All About Hidden Camera and Investigative Reporting. A handful of attorneys mixed with dozens of filmmakers and media professionals at this CLE session, led by entertainment attorney Michael Donaldson of Donaldson & Callif in Beverly Hills. The discussion focused on the recommended practices for documentary films and news programs that film non-actors—or “unsuspecting subjects”—and wish to publicly distribute the recordings.

Donaldson noted that it is always a good idea to start by researching the relevant states’ laws on recording conversation and to try and obtain releases from any unsuspecting subjects who are filmed. The movie Borat, for example, employed a release (although not for all filmed subjects) that courts found to be “rock solid” because it was absolutely clear, in plain language, and short.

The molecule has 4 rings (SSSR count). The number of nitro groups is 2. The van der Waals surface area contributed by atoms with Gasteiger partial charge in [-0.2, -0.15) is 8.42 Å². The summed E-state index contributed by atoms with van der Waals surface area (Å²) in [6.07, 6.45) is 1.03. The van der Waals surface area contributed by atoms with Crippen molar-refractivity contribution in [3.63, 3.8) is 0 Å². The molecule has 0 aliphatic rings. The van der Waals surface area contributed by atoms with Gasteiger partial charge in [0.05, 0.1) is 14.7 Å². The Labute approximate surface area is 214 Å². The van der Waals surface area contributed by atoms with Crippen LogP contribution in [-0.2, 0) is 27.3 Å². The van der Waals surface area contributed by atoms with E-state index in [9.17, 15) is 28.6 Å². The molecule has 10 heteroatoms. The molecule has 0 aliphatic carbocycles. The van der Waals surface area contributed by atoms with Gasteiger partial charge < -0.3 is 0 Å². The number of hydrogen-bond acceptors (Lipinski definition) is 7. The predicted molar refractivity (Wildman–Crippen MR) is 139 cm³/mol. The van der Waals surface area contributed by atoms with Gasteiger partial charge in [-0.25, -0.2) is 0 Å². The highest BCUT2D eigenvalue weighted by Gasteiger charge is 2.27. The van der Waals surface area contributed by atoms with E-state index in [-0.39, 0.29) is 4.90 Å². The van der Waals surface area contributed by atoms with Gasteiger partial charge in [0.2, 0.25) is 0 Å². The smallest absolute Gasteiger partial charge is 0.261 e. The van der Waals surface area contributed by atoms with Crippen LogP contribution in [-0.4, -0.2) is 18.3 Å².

When no releases are obtained—as is commonly the case for undercover and investigative reporting pieces—the most important factor that courts have considered is the filmed individual’s expectation of privacy. A TV news show that secretly filmed a physician inappropriately prescribing painkillers lost in court based on the doctor’s reasonable expectation of privacy in his own office. On the other hand, a suit brought on by a performer who was filmed backstage beating apes that were used in his circus show was unsuccessful because the court found that he had little reasonable expectation of privacy backstage, where stage hands and other performers were frequently present.